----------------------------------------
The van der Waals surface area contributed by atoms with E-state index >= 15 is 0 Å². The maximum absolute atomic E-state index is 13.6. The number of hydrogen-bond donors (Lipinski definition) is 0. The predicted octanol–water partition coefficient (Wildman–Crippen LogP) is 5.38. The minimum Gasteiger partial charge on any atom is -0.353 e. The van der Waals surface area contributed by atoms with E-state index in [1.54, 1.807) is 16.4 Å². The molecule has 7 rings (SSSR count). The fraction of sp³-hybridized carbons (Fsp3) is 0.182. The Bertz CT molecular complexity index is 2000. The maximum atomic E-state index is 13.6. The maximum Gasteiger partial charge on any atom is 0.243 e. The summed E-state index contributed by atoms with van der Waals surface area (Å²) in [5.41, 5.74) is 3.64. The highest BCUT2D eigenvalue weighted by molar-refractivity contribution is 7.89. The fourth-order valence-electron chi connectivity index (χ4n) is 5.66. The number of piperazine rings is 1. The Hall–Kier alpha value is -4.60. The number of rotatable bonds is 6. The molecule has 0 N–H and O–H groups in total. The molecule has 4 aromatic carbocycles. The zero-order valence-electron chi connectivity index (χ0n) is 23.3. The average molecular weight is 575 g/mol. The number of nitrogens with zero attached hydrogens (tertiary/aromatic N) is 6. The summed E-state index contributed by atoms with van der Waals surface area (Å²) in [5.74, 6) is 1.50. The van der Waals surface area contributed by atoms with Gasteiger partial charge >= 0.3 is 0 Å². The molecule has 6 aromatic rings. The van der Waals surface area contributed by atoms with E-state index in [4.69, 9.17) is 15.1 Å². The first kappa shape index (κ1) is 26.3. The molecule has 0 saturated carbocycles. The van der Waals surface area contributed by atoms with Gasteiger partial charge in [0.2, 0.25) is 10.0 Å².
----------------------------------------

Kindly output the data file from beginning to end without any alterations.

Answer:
The van der Waals surface area contributed by atoms with E-state index >= 15 is 0 Å². The maximum absolute atomic E-state index is 13.6. The number of hydrogen-bond donors (Lipinski definition) is 0. The predicted octanol–water partition coefficient (Wildman–Crippen LogP) is 5.38. The minimum Gasteiger partial charge on any atom is -0.353 e. The van der Waals surface area contributed by atoms with E-state index in [1.54, 1.807) is 16.4 Å². The molecule has 7 rings (SSSR count). The fraction of sp³-hybridized carbons (Fsp3) is 0.182. The Bertz CT molecular complexity index is 2000. The maximum atomic E-state index is 13.6. The maximum Gasteiger partial charge on any atom is 0.243 e. The summed E-state index contributed by atoms with van der Waals surface area (Å²) in [5.41, 5.74) is 3.64. The highest BCUT2D eigenvalue weighted by molar-refractivity contribution is 7.89. The fourth-order valence-electron chi connectivity index (χ4n) is 5.66. The number of piperazine rings is 1. The Hall–Kier alpha value is -4.60. The number of rotatable bonds is 6. The molecule has 0 N–H and O–H groups in total. The molecule has 4 aromatic carbocycles. The zero-order valence-electron chi connectivity index (χ0n) is 23.3. The average molecular weight is 575 g/mol. The number of nitrogens with zero attached hydrogens (tertiary/aromatic N) is 6. The summed E-state index contributed by atoms with van der Waals surface area (Å²) in [5.74, 6) is 1.50. The van der Waals surface area contributed by atoms with Gasteiger partial charge >= 0.3 is 0 Å². The molecule has 6 aromatic rings. The van der Waals surface area contributed by atoms with E-state index in [4.69, 9.17) is 15.1 Å². The first kappa shape index (κ1) is 26.3. The molecule has 0 saturated carbocycles. The van der Waals surface area contributed by atoms with Gasteiger partial charge in [0.2, 0.25) is 10.0 Å².